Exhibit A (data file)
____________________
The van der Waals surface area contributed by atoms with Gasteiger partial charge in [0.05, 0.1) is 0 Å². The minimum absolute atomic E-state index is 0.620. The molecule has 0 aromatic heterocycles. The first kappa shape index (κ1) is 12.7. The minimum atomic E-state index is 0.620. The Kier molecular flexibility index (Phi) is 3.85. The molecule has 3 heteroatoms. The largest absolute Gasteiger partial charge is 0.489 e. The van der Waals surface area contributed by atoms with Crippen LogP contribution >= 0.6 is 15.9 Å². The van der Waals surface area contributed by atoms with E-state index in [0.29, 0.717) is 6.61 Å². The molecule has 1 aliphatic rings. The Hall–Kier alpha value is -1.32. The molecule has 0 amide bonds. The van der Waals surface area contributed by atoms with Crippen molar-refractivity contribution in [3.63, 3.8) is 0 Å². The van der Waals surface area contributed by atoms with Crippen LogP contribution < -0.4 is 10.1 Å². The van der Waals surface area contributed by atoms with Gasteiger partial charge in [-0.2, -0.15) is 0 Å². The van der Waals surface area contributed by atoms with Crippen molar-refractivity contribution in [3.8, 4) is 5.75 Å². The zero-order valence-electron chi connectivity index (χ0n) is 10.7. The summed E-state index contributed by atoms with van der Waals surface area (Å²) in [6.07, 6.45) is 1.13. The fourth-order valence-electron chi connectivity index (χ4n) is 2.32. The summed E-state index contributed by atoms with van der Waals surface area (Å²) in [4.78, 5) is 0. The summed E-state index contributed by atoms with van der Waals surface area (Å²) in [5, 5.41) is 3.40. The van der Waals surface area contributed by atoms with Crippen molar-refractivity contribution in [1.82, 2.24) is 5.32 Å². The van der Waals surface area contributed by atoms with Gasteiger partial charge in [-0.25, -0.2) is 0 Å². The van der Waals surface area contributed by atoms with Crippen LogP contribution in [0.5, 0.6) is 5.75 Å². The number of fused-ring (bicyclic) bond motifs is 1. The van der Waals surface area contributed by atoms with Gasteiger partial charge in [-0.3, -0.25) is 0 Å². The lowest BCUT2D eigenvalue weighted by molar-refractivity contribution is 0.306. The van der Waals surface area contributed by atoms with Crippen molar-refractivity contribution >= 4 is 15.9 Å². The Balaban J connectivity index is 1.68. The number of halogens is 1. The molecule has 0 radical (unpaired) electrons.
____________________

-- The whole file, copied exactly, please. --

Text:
The van der Waals surface area contributed by atoms with Gasteiger partial charge in [0.05, 0.1) is 0 Å². The minimum absolute atomic E-state index is 0.620. The molecule has 0 aromatic heterocycles. The first kappa shape index (κ1) is 12.7. The minimum atomic E-state index is 0.620. The Kier molecular flexibility index (Phi) is 3.85. The molecule has 3 heteroatoms. The largest absolute Gasteiger partial charge is 0.489 e. The van der Waals surface area contributed by atoms with Crippen LogP contribution >= 0.6 is 15.9 Å². The van der Waals surface area contributed by atoms with E-state index in [0.29, 0.717) is 6.61 Å². The molecule has 1 aliphatic rings. The Hall–Kier alpha value is -1.32. The molecule has 0 amide bonds. The van der Waals surface area contributed by atoms with Crippen molar-refractivity contribution in [3.63, 3.8) is 0 Å². The van der Waals surface area contributed by atoms with Crippen LogP contribution < -0.4 is 10.1 Å². The van der Waals surface area contributed by atoms with Gasteiger partial charge in [-0.2, -0.15) is 0 Å². The van der Waals surface area contributed by atoms with Crippen molar-refractivity contribution in [3.8, 4) is 5.75 Å². The zero-order valence-electron chi connectivity index (χ0n) is 10.7. The summed E-state index contributed by atoms with van der Waals surface area (Å²) in [6.07, 6.45) is 1.13. The fourth-order valence-electron chi connectivity index (χ4n) is 2.32. The summed E-state index contributed by atoms with van der Waals surface area (Å²) in [4.78, 5) is 0. The summed E-state index contributed by atoms with van der Waals surface area (Å²) in [5, 5.41) is 3.40. The van der Waals surface area contributed by atoms with Crippen molar-refractivity contribution in [1.82, 2.24) is 5.32 Å². The van der Waals surface area contributed by atoms with Gasteiger partial charge in [-0.25, -0.2) is 0 Å². The van der Waals surface area contributed by atoms with Crippen LogP contribution in [0.5, 0.6) is 5.75 Å². The number of fused-ring (bicyclic) bond motifs is 1. The van der Waals surface area contributed by atoms with Gasteiger partial charge in [-0.3, -0.25) is 0 Å². The lowest BCUT2D eigenvalue weighted by molar-refractivity contribution is 0.306. The van der Waals surface area contributed by atoms with Crippen molar-refractivity contribution >= 4 is 15.9 Å². The Balaban J connectivity index is 1.68. The number of halogens is 1. The molecule has 0 radical (unpaired) electrons.